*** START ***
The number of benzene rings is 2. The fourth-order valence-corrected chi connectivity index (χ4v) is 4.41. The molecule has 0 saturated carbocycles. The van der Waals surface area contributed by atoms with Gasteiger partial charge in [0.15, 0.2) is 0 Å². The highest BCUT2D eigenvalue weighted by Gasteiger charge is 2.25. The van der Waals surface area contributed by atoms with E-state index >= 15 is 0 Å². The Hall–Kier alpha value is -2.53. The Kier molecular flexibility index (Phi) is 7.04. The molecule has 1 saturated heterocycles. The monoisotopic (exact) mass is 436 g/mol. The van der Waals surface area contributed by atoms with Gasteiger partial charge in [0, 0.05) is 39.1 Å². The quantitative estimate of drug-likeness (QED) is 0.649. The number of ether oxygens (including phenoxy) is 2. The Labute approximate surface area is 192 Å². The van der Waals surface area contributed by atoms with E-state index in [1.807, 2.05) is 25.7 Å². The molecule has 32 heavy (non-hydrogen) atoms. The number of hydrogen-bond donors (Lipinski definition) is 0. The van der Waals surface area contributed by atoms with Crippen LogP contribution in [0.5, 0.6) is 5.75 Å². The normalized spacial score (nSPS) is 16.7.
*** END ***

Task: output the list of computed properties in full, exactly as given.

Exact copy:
The number of benzene rings is 2. The fourth-order valence-corrected chi connectivity index (χ4v) is 4.41. The molecule has 0 saturated carbocycles. The van der Waals surface area contributed by atoms with Gasteiger partial charge in [0.15, 0.2) is 0 Å². The highest BCUT2D eigenvalue weighted by Gasteiger charge is 2.25. The van der Waals surface area contributed by atoms with E-state index >= 15 is 0 Å². The Hall–Kier alpha value is -2.53. The Kier molecular flexibility index (Phi) is 7.04. The molecule has 1 saturated heterocycles. The monoisotopic (exact) mass is 436 g/mol. The van der Waals surface area contributed by atoms with Gasteiger partial charge in [0, 0.05) is 39.1 Å². The quantitative estimate of drug-likeness (QED) is 0.649. The number of ether oxygens (including phenoxy) is 2. The Labute approximate surface area is 192 Å². The van der Waals surface area contributed by atoms with E-state index in [1.807, 2.05) is 25.7 Å². The molecule has 32 heavy (non-hydrogen) atoms. The number of hydrogen-bond donors (Lipinski definition) is 0. The van der Waals surface area contributed by atoms with Crippen LogP contribution in [0.5, 0.6) is 5.75 Å². The normalized spacial score (nSPS) is 16.7.